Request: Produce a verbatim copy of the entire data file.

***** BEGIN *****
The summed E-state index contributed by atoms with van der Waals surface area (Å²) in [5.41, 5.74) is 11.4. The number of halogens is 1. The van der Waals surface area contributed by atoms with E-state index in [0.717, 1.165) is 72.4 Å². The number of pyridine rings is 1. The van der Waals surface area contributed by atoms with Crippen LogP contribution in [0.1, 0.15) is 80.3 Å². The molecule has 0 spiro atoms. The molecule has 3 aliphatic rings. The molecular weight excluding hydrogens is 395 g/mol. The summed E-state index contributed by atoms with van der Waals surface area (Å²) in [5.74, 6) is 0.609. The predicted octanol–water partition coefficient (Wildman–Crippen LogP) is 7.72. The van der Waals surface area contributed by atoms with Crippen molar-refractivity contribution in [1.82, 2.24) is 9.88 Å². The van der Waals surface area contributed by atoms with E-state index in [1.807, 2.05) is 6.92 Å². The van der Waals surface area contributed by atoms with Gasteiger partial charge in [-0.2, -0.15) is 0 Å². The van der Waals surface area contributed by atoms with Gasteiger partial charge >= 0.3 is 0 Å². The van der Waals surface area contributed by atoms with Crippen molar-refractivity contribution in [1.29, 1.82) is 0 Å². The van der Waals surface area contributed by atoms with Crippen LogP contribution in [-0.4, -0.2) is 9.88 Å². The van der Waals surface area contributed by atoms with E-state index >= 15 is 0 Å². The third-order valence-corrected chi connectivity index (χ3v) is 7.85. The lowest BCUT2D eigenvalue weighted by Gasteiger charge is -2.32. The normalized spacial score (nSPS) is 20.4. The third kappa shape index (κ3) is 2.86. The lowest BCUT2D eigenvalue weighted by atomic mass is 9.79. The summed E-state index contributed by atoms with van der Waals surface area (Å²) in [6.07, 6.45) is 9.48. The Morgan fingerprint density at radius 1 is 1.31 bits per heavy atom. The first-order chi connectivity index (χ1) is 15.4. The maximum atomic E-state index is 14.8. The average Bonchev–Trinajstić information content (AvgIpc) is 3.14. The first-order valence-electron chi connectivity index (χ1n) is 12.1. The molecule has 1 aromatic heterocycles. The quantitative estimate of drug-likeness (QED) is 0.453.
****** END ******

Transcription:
The summed E-state index contributed by atoms with van der Waals surface area (Å²) in [5.41, 5.74) is 11.4. The number of halogens is 1. The van der Waals surface area contributed by atoms with E-state index in [0.717, 1.165) is 72.4 Å². The number of pyridine rings is 1. The van der Waals surface area contributed by atoms with Crippen LogP contribution in [0.1, 0.15) is 80.3 Å². The molecule has 0 spiro atoms. The molecule has 3 aliphatic rings. The molecular weight excluding hydrogens is 395 g/mol. The summed E-state index contributed by atoms with van der Waals surface area (Å²) in [5.74, 6) is 0.609. The predicted octanol–water partition coefficient (Wildman–Crippen LogP) is 7.72. The van der Waals surface area contributed by atoms with Crippen molar-refractivity contribution in [1.82, 2.24) is 9.88 Å². The van der Waals surface area contributed by atoms with E-state index in [1.807, 2.05) is 6.92 Å². The van der Waals surface area contributed by atoms with Gasteiger partial charge in [-0.2, -0.15) is 0 Å². The van der Waals surface area contributed by atoms with Gasteiger partial charge >= 0.3 is 0 Å². The van der Waals surface area contributed by atoms with Crippen molar-refractivity contribution in [1.29, 1.82) is 0 Å². The van der Waals surface area contributed by atoms with Crippen LogP contribution in [-0.4, -0.2) is 9.88 Å². The van der Waals surface area contributed by atoms with E-state index >= 15 is 0 Å². The third-order valence-corrected chi connectivity index (χ3v) is 7.85. The lowest BCUT2D eigenvalue weighted by Gasteiger charge is -2.32. The normalized spacial score (nSPS) is 20.4. The third kappa shape index (κ3) is 2.86. The lowest BCUT2D eigenvalue weighted by atomic mass is 9.79. The summed E-state index contributed by atoms with van der Waals surface area (Å²) in [6.07, 6.45) is 9.48. The Morgan fingerprint density at radius 1 is 1.31 bits per heavy atom. The first-order chi connectivity index (χ1) is 15.4. The maximum atomic E-state index is 14.8. The average Bonchev–Trinajstić information content (AvgIpc) is 3.14. The first-order valence-electron chi connectivity index (χ1n) is 12.1. The molecule has 1 aromatic heterocycles. The quantitative estimate of drug-likeness (QED) is 0.453.